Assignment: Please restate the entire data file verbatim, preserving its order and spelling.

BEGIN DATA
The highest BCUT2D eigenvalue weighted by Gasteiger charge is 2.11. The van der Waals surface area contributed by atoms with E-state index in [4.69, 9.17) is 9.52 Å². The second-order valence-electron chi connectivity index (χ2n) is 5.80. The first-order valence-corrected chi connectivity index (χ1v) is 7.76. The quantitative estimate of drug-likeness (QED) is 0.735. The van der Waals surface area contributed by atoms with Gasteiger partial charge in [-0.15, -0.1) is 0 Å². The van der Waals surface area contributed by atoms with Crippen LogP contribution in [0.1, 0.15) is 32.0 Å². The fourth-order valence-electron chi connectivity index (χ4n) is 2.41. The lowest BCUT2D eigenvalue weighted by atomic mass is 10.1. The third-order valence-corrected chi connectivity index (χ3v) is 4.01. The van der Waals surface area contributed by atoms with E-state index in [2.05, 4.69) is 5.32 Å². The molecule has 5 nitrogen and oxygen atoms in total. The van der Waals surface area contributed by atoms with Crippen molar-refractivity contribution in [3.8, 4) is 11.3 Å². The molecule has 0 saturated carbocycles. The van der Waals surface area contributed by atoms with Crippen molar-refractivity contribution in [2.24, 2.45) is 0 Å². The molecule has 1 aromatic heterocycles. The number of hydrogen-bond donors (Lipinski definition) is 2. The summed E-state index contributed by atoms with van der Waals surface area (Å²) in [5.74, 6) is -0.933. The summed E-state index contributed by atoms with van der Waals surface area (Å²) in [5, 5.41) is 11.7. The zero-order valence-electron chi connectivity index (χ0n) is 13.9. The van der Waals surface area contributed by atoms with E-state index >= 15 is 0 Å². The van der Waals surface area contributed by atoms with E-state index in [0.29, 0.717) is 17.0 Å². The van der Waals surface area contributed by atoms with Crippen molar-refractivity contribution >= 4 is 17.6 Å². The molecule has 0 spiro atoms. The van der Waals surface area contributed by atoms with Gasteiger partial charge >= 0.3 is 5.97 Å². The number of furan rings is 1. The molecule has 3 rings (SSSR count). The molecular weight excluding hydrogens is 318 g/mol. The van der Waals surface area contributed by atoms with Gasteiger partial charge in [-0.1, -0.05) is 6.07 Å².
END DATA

The highest BCUT2D eigenvalue weighted by Gasteiger charge is 2.11. The van der Waals surface area contributed by atoms with E-state index in [4.69, 9.17) is 9.52 Å². The second-order valence-electron chi connectivity index (χ2n) is 5.80. The first-order valence-corrected chi connectivity index (χ1v) is 7.76. The quantitative estimate of drug-likeness (QED) is 0.735. The van der Waals surface area contributed by atoms with Gasteiger partial charge in [-0.15, -0.1) is 0 Å². The van der Waals surface area contributed by atoms with Crippen LogP contribution in [0.1, 0.15) is 32.0 Å². The fourth-order valence-electron chi connectivity index (χ4n) is 2.41. The lowest BCUT2D eigenvalue weighted by atomic mass is 10.1. The third-order valence-corrected chi connectivity index (χ3v) is 4.01. The van der Waals surface area contributed by atoms with E-state index in [2.05, 4.69) is 5.32 Å². The molecule has 5 nitrogen and oxygen atoms in total. The van der Waals surface area contributed by atoms with Crippen molar-refractivity contribution in [3.8, 4) is 11.3 Å². The molecule has 0 saturated carbocycles. The van der Waals surface area contributed by atoms with Crippen molar-refractivity contribution in [2.24, 2.45) is 0 Å². The molecule has 1 aromatic heterocycles. The number of hydrogen-bond donors (Lipinski definition) is 2. The summed E-state index contributed by atoms with van der Waals surface area (Å²) in [5.74, 6) is -0.933. The summed E-state index contributed by atoms with van der Waals surface area (Å²) in [5, 5.41) is 11.7. The zero-order valence-electron chi connectivity index (χ0n) is 13.9. The van der Waals surface area contributed by atoms with E-state index >= 15 is 0 Å². The van der Waals surface area contributed by atoms with E-state index in [0.29, 0.717) is 17.0 Å². The van der Waals surface area contributed by atoms with Crippen molar-refractivity contribution >= 4 is 17.6 Å². The molecule has 0 spiro atoms. The van der Waals surface area contributed by atoms with Gasteiger partial charge >= 0.3 is 5.97 Å². The number of furan rings is 1. The molecule has 3 rings (SSSR count). The molecular weight excluding hydrogens is 318 g/mol. The van der Waals surface area contributed by atoms with Gasteiger partial charge in [-0.1, -0.05) is 6.07 Å².